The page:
Getting It: In A World Of Digital Abundance, Sell The Scarcities

from the dickens-of-a-good-idea dept

A recurrent refrain from the copyright industries is that you can't make money from digital goods if they are freely available online. To which Techdirt has been pointing out for years that not only are there many ways of doing precisely that, but lots of people are already coining it as a result. One of the Guardian's columnists has noticed one of them - that in a world of digital abundance, you can make money by selling associated scarcities:

Earnings from recordings have been plummeting for a decade, while from live they are rising ever faster. Warner Brothers release albums free online to publicise forthcoming concerts. In Britain HMV is closing 40 shops while tickets for a Rihanna concert can cost 330 [$500], and for Coldplay 180 [$280]. A seat for Madonna is more expensive than her entire recorded output. A top American performer would reckon to earn between 80% and 90% of revenue from live performance. In the US alone, touring revenue that grossed $1bn in 1995 rose to $4.6bn last year.
The article then goes on to list other manifestations of this trend, such as Tony Blair's $160,000 fee for a speech "in the flesh"; a doubling of attendances at museums and galleries; 90% audience levels at the UK's National Theatre and Royal Shakespeare Company; and the fact that even "humble" authors find "appearances at literary festivals (those that pay) can compensate for dwindling book advances and, in the case of poets, eroding copyrights."

But one of the most telling examples is the following:

Performers such as Stephen Fry have taken to reading their books in public, Dickens-style
Dickens undertook his American reading tours in part because piracy of his works was rampant there, so he made little money directly from the many published copies. But amidst this unwelcome abundance, he was still able to sell the ultimate scarcity his presence to earn handsomely from the reputation his pirated works created.

The same is true for countless other writers, musicians and artists before Dickens, who lived when there was little or no copyright, and whose works could thus be copied freely. In other words, people have been using abundance to sell scarcity not just for years, but for centuries. Maybe it's time today's copyright industries got the message.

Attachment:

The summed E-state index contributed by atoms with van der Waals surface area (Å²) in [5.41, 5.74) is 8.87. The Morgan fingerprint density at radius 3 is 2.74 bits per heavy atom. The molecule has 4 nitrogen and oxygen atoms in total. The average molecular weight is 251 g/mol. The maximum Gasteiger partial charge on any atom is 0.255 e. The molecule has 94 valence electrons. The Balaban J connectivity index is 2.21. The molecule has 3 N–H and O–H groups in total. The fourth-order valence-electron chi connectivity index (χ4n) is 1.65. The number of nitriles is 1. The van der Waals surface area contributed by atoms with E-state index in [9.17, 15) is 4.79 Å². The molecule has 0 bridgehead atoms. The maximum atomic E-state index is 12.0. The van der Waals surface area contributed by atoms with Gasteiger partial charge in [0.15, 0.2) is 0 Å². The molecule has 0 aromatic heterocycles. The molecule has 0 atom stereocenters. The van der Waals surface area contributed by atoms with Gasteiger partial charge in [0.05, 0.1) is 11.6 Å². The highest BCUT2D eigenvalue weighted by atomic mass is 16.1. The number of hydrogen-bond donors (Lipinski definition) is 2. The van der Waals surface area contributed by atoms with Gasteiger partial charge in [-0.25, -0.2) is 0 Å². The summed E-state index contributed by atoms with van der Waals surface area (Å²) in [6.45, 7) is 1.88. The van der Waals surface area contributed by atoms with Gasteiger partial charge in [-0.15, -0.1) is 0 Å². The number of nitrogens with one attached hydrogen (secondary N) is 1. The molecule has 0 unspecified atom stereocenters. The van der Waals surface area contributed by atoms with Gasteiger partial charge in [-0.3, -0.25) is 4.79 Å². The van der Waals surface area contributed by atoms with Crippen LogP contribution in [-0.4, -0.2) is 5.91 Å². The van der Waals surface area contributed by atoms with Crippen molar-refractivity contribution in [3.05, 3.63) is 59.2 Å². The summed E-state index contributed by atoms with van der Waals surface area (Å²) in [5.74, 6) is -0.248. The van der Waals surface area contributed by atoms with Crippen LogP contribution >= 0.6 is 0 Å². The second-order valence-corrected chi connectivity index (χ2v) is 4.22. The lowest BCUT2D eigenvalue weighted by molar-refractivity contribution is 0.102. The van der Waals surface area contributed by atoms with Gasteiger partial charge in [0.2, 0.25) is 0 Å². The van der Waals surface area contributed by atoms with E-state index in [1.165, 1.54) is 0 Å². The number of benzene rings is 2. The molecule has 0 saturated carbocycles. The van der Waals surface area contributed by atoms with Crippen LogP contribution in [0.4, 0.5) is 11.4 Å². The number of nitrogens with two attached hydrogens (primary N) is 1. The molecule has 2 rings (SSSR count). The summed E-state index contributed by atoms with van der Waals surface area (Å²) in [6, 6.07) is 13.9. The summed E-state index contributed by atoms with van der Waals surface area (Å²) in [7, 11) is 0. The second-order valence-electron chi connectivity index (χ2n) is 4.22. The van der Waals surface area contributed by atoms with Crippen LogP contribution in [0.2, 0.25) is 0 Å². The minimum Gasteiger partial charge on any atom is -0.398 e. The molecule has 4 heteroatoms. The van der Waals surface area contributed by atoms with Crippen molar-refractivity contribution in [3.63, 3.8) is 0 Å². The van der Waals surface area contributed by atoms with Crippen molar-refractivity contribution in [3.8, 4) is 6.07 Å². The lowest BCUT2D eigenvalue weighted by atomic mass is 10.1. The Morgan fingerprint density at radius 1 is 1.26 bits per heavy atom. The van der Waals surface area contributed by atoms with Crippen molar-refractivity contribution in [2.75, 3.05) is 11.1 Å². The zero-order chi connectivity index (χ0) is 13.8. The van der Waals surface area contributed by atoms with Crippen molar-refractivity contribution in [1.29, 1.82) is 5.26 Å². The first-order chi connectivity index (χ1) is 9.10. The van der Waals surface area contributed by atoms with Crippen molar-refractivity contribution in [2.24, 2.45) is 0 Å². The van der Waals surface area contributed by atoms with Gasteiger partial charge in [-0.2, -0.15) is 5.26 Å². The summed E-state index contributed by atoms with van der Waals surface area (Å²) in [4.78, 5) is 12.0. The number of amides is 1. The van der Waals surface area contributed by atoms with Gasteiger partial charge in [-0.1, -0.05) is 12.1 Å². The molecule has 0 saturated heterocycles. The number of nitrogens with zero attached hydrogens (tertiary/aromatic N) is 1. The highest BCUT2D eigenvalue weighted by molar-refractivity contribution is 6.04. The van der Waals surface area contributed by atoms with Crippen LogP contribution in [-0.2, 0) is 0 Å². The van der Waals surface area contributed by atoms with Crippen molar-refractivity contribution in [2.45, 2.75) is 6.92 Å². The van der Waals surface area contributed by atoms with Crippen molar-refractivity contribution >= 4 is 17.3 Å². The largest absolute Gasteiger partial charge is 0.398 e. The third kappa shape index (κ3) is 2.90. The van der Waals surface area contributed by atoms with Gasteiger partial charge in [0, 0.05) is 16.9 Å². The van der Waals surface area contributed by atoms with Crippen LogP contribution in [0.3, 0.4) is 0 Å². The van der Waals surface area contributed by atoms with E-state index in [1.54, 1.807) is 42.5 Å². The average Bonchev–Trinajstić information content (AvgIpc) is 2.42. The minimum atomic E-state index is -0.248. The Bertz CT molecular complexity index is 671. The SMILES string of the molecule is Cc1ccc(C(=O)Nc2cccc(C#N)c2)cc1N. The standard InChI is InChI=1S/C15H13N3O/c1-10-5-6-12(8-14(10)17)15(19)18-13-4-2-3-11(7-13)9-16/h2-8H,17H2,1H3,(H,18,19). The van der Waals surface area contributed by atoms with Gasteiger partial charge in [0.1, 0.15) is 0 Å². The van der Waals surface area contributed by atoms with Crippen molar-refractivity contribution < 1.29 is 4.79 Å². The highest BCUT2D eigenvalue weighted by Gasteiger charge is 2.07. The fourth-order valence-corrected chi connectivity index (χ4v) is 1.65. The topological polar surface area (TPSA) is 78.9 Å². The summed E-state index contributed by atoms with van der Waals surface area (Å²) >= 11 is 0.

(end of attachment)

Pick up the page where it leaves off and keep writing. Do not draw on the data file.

Follow me @glynmoody on Twitter or identi.ca, and on Google+

Filed Under: abundance, business models, economics, scarcity


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  1. icon
    Jay (profile), 7 Dec 2011 @ 9:35am

    Re: Re: Re: Re: Re: Re: Tell me again, why are we let a dying industry ruin the internet?

    Not propaganda at all. Gamers are affected because if Youtube is taken down, then their way to gain an audience is affected.

    Human rights groups are similarly affected because there are currently no clauses in how their personal websites might be affected if they use any infringing content.

    There have already been studies into the DNS server issue and having Sandia Labs look into the issue and explain how this destroys their 10 years of hard work is rather telling. Further, this doesn't stop piracy. At all. People will just move from .com and .net extensions. So you're effectively trying to stop illegal downloading with an ineffective technique that does nothing for the problem.

    Windmill > Quixote

    The censorship of the net is already occurring. Less due process claims have occurred in these take downs along with a stretching of USC 17 and USC 18 respectively. People can't fight back for at least a year and a half after a claim and the process is taxing to them financially. The very same things can be said for the problems of civil asset forfeiture. It doesn't stop demand for drugs and innocent people are more abused as police go after the dime baggers for their departments instead of tackling real crimes.

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